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Purée Problem?

As the strawberry harvest season approaches, I think back to a challenge that we were facing on our processed berries, last season.

We pack mostly conventional fruit into puree and sliced berries.  There is currently only a small market for organic puree.

Back in 2016, we packed several hundred thousand pounds of organic puree and we had an ongoing issue with it testing high in generic bacteria.  All the organics were coming from G&D, our company farm.  We speculated that it was just inherent to organics, because we aren’t using any conventional fungicides that would help control it.   The problem was that the high bacteria counts threw it out of spec for most customers.  The issue persisted and we began getting some samples on conventional fruit that had the same high counts.  This shot a hole in our theory, because we were using conventional fungicides on those fields.

This past 2017 season, Mike Ortiz, VP of Processing, advised me to not pack any organics because it would be hard to sell with high bacteria counts.  I was also very leery about trying to do organic puree, but tried it anyway.  The first couple of picks, again had tests come back with bacteria numbers off of the charts.  The field looked clean and we were perplexed.  This prompted me to call Chris Parks, G&D’s farm manager, to ask him what we could do to get this under control.  Chris offered a solution.   We could come in just before picking and spray an organic peroxide product.  He said that should knock down the bacteria to very low levels.  I said, “Great!”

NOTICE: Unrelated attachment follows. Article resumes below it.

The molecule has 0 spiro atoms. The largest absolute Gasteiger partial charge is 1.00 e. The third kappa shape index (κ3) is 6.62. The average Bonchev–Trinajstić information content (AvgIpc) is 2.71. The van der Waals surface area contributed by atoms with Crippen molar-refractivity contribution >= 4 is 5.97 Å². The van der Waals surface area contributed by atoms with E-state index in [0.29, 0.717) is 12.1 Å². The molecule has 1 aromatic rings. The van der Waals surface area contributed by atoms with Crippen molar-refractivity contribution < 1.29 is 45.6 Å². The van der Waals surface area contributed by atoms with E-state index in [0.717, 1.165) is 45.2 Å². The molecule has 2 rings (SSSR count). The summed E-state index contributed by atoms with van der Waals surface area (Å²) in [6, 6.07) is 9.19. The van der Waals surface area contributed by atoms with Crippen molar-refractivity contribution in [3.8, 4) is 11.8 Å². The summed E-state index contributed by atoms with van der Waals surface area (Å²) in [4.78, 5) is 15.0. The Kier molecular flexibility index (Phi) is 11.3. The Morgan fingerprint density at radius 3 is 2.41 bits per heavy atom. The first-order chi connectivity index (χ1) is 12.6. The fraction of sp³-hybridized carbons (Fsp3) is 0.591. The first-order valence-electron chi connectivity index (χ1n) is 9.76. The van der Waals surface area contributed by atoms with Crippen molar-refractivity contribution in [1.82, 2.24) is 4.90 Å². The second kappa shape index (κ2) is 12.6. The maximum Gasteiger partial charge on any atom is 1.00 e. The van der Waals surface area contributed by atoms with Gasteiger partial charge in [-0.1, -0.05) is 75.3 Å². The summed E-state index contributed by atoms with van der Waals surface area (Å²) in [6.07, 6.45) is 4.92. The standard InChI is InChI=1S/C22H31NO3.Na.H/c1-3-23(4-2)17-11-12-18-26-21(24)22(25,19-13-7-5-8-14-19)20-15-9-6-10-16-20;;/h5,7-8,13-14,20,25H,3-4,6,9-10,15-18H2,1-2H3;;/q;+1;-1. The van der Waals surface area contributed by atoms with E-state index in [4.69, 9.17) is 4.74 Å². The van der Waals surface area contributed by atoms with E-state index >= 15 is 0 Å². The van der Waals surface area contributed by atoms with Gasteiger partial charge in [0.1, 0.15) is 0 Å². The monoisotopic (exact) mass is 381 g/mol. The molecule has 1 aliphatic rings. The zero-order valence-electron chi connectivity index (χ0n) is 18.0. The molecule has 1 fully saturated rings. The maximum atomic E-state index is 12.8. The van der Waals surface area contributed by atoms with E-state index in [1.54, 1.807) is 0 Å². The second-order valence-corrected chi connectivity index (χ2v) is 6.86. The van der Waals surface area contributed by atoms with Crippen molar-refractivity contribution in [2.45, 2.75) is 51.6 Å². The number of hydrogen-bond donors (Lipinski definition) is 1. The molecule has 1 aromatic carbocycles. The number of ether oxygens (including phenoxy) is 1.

Chris then informed me that there was a problem in spraying the bacteria-killing peroxide.  He told me that it would cause him to have to spend additional money to reapply Bacillus to the field.  He said that the peroxide would kill the Bacillus too.

Then it hit me.  OMG, we were applying the organic beneficial bacteria Bacillus.  That is was what was being picked up in our lab tests.  The high bacteria counts were caused by us spraying bacteria on the field.  We were shooting ourselves in the foot.

Chris also informed me that he was using it on some conventional fields too.  That also explained why we were seeing the problem in some conventional samples.

Well, at least it only took us 2 years to figure that out.

Then to add insult to injury, I found out that a recent University of Florida study showed that Bacillus could not be proven to be effective in controlling Botrytis and other bad funguses, that we were using it for.  We must now go back to the drawing board.

We are headed for great things, as long as there is not fungus among us.